bulgaria, greece, romania, turkey
Now that we've spent some time in Turkey, some in Romania and Bulgaria before that, and now some in Greece, it's been interesting to try to spot various culinary connections between them.  It's not all pleasant, but they have a lot of shared history via the long presence of the Ottoman empire in Eastern Europe.  Greece was under Ottoman control for hundreds of years; and while Romania (and especially Transylvania) was nominally independent for much of that time, the word "nominally" should be stressed.


Ottoman chefs: could they tell their
aubergines from their tomatoes?

In some cases, of course, there are clear similarities in techniques and ingredients, but there's really no way to know whether Romanians influenced Turks, or Turks influenced Romanians, or whether they both just thought that spicy meatballs tasted nice.  But in others, you can get some help from the language: if a stuffed vine leaf in Greece has an originally Turkish name, the odds are that it has at least some Turkish origins.

But sometimes we have to do a bit more detective work.  In Romania, the word for tomato is "red" (roşie), and the word for aubergine is "purple" (vinete): so you might ask your greengrocer for a kilo of reds and a kilo of purples.  This does sort of make sense - tomatoes are red, after all, and aubergines are purple - but why just these two?  They don't call cucumbers "greens".  And tomatoes certainly aren't the only red things in a Romanian kitchen, what with all those peppers around.  Well, a conversation with Anca in the Carpathians, a conversation with Özge in Istanbul, some dictionary work, and all became clear ...

Places to stay in Turkey

Smfairyinn0001.JPGWe ended up spending about five weeks in Turkey, and we wish it had been a lot longer.  The thing about Turkey is that it's big.  Really big.  This means that the various regions can be really quite different, with their own distinct characters, geographies and of course cuisines - and that meant that we had to try and get to as many different corners as we could.  

As the distances are so large, this meant staying in a lot of different places, but quite often not for very long.  Some of them were pretty forgettable, but got us where we wanted to go the next day.  But some of them have been wonderful - beautiful places run by interesting, hospitable and incredibly generous people.  We wish we'd had more time, and we'll definitely be coming back.  So here's our list of the places we're most likely to come back to ...

Kebabs we have known and loved

It would be a gross misrepresentation to suggest that Turkish food is all about kebabs.  It really isn't.  Sure, they're famous - ask the average man in the UK street to name a Turkish dish, and he'll probably tell you about döner kebabs.  (Fair enough - nothing else tastes quite so good when all the pubs have shut.)  But as we've discovered, Smurfakebab0001.jpg Turkish cuisine is really all about everything but kebabs - the finely spiced Ottoman rice dishes, the seafood of the north, the spices and sweets of the south-east, the olive-oil-braised vegetables and wild herbs of the Aegean. Don't get me started.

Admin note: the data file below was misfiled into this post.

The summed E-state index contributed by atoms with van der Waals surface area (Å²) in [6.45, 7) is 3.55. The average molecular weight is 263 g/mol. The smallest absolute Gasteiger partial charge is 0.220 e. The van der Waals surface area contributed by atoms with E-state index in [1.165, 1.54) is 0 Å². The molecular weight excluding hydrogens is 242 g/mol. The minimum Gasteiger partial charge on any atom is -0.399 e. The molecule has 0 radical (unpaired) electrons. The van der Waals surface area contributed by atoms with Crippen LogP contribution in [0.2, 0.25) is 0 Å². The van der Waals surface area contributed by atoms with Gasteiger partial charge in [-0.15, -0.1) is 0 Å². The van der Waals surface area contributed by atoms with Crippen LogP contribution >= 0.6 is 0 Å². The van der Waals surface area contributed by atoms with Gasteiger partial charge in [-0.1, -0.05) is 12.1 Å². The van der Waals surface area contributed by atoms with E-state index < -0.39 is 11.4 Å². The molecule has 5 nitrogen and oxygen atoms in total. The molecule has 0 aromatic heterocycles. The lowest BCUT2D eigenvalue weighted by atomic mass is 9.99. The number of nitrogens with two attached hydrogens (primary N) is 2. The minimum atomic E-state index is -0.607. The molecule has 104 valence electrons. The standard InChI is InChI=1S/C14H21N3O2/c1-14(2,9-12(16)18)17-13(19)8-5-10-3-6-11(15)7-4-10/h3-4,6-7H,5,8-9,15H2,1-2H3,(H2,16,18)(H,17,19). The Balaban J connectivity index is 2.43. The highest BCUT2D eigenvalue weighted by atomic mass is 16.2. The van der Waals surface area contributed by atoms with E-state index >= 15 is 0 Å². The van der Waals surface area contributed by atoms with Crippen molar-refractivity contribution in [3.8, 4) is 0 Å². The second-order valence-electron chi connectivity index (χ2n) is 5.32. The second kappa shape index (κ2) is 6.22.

But having said that, there's a lot of kebabs in Turkey.  And sooner or later, you're going to end up eating one.  And there's a lot more variation - and flavour - in the kebab world than you might think.  Some of them, in fact, are downright delicious.  So to help you find the best and avoid the less desirable, here's our all-time top most tasty kebab list.

Turkey II: Syria (nearly) to Greece

Smmountainpass0001.JPGAfter our epic journey to Erzurum, we had a very long day's drive ahead of us to get to Mardin and the south-east.  Partly because it's quite a long way; partly because we took quite a roundabout route.  But also because as well as getting stopped by the police as usual, we started getting stopped by the army.  This is PKK country: villages have military watchtowers, and roads have frequent checkpoints.  (Perhaps a bit like Northern Ireland in the 1970s, but with more kebabs.) There's a fair amount of traffic, though, so you'd have thought they'd have seen someone like Anna driving a Land Rover before, but apparently not: once the first soldier saw who was at the wheel, he immediately called the rest of the squad over for a laugh.

But it was definitely worth the drive.  Not only was the south-east probably the highlight of the trip (although it's a close call), we went on from that to see the centre and the coast in ways that most tourists don't get to do - mostly because of the people we met.

So read on for stories of underground ovens, underwater cities, pizzas as long as Anna is tall, and ice cream you eat with a knife and fork.

Blowing their own horns

Smgalatasaraystadium0001.JPGFootball is the most-supported sport in Turkey, and Galatasaray are the most-supported football team.  This season, they won the Turkish league.  This was quite a big deal for their supporters all over Turkey (not just in their home town of Istanbul - on the night when they were confirmed as champions, we were in Cappadocia, but judging by the hooting horns and revving cars all evening, you'd have thought a local team had just won).